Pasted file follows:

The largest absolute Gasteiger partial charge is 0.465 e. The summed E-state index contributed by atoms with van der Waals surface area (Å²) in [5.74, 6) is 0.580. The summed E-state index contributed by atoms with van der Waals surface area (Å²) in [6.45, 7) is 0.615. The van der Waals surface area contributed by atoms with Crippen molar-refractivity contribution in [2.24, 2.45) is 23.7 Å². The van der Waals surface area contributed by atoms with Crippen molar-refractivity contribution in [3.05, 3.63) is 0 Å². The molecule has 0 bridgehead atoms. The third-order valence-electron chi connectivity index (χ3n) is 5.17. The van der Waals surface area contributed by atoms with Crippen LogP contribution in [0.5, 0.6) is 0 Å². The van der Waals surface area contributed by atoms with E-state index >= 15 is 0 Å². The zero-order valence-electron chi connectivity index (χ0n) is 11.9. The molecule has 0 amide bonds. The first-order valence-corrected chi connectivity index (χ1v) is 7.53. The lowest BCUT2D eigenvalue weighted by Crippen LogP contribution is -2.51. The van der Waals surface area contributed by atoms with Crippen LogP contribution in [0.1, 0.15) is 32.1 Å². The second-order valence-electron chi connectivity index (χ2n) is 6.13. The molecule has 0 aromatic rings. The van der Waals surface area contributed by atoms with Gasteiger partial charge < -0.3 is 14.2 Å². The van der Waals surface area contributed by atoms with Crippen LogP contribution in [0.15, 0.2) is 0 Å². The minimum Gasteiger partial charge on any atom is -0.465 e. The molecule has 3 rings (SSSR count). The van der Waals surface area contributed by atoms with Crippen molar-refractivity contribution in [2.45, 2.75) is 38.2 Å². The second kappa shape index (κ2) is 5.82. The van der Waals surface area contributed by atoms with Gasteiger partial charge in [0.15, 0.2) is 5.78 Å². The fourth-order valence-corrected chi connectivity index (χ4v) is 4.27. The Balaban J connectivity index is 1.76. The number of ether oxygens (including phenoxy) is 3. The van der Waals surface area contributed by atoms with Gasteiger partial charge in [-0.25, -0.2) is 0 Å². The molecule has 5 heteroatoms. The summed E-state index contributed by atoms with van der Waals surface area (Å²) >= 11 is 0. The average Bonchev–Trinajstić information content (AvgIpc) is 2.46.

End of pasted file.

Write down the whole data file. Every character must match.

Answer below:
The largest absolute Gasteiger partial charge is 0.465 e. The summed E-state index contributed by atoms with van der Waals surface area (Å²) in [5.74, 6) is 0.580. The summed E-state index contributed by atoms with van der Waals surface area (Å²) in [6.45, 7) is 0.615. The van der Waals surface area contributed by atoms with Crippen molar-refractivity contribution in [2.24, 2.45) is 23.7 Å². The van der Waals surface area contributed by atoms with Crippen molar-refractivity contribution in [3.05, 3.63) is 0 Å². The molecule has 0 bridgehead atoms. The third-order valence-electron chi connectivity index (χ3n) is 5.17. The van der Waals surface area contributed by atoms with Crippen LogP contribution in [0.5, 0.6) is 0 Å². The van der Waals surface area contributed by atoms with E-state index >= 15 is 0 Å². The zero-order valence-electron chi connectivity index (χ0n) is 11.9. The molecule has 0 amide bonds. The first-order valence-corrected chi connectivity index (χ1v) is 7.53. The lowest BCUT2D eigenvalue weighted by Crippen LogP contribution is -2.51. The van der Waals surface area contributed by atoms with Crippen LogP contribution in [0.1, 0.15) is 32.1 Å². The second-order valence-electron chi connectivity index (χ2n) is 6.13. The molecule has 0 aromatic rings. The van der Waals surface area contributed by atoms with Gasteiger partial charge < -0.3 is 14.2 Å². The van der Waals surface area contributed by atoms with Crippen LogP contribution in [0.15, 0.2) is 0 Å². The minimum Gasteiger partial charge on any atom is -0.465 e. The molecule has 3 rings (SSSR count). The van der Waals surface area contributed by atoms with Crippen molar-refractivity contribution in [2.45, 2.75) is 38.2 Å². The second kappa shape index (κ2) is 5.82. The van der Waals surface area contributed by atoms with Gasteiger partial charge in [0.15, 0.2) is 5.78 Å². The fourth-order valence-corrected chi connectivity index (χ4v) is 4.27. The Balaban J connectivity index is 1.76. The number of ether oxygens (including phenoxy) is 3. The van der Waals surface area contributed by atoms with Gasteiger partial charge in [-0.25, -0.2) is 0 Å². The molecule has 5 heteroatoms. The summed E-state index contributed by atoms with van der Waals surface area (Å²) >= 11 is 0. The average Bonchev–Trinajstić information content (AvgIpc) is 2.46.